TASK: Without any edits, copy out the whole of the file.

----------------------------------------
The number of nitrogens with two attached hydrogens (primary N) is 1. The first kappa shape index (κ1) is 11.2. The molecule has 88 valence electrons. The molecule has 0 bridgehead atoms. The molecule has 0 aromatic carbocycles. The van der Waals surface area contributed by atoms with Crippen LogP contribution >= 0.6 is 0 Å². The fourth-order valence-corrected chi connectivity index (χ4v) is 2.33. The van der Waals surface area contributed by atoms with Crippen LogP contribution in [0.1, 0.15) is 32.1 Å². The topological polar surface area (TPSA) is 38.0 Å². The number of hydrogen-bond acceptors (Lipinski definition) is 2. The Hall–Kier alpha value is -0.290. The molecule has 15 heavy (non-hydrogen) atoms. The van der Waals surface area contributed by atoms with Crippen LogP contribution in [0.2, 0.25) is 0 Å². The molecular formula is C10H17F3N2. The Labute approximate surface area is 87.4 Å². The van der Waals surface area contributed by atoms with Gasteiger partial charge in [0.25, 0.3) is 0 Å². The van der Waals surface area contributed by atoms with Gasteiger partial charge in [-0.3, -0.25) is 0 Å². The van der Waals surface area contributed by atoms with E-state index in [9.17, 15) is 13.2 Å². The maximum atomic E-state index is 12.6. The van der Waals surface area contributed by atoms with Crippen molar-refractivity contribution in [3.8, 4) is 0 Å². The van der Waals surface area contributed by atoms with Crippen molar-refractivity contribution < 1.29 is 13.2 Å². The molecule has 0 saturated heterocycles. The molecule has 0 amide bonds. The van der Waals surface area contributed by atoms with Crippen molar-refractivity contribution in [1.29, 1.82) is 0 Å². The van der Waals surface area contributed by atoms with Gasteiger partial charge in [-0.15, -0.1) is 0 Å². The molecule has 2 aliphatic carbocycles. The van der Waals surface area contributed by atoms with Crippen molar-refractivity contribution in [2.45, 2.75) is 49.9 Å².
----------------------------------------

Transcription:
The number of nitrogens with two attached hydrogens (primary N) is 1. The first kappa shape index (κ1) is 11.2. The molecule has 88 valence electrons. The molecule has 0 bridgehead atoms. The molecule has 0 aromatic carbocycles. The van der Waals surface area contributed by atoms with Crippen LogP contribution >= 0.6 is 0 Å². The fourth-order valence-corrected chi connectivity index (χ4v) is 2.33. The van der Waals surface area contributed by atoms with Crippen LogP contribution in [0.1, 0.15) is 32.1 Å². The topological polar surface area (TPSA) is 38.0 Å². The number of hydrogen-bond acceptors (Lipinski definition) is 2. The Hall–Kier alpha value is -0.290. The molecule has 15 heavy (non-hydrogen) atoms. The van der Waals surface area contributed by atoms with Crippen LogP contribution in [0.2, 0.25) is 0 Å². The molecular formula is C10H17F3N2. The Labute approximate surface area is 87.4 Å². The van der Waals surface area contributed by atoms with Gasteiger partial charge in [0.25, 0.3) is 0 Å². The van der Waals surface area contributed by atoms with Gasteiger partial charge in [-0.3, -0.25) is 0 Å². The van der Waals surface area contributed by atoms with E-state index in [9.17, 15) is 13.2 Å². The maximum atomic E-state index is 12.6. The van der Waals surface area contributed by atoms with Crippen molar-refractivity contribution in [3.8, 4) is 0 Å². The van der Waals surface area contributed by atoms with Crippen molar-refractivity contribution < 1.29 is 13.2 Å². The molecule has 0 saturated heterocycles. The molecule has 0 amide bonds. The van der Waals surface area contributed by atoms with Crippen molar-refractivity contribution in [1.29, 1.82) is 0 Å². The van der Waals surface area contributed by atoms with Gasteiger partial charge in [-0.15, -0.1) is 0 Å². The molecule has 2 aliphatic carbocycles. The van der Waals surface area contributed by atoms with Crippen molar-refractivity contribution in [2.45, 2.75) is 49.9 Å².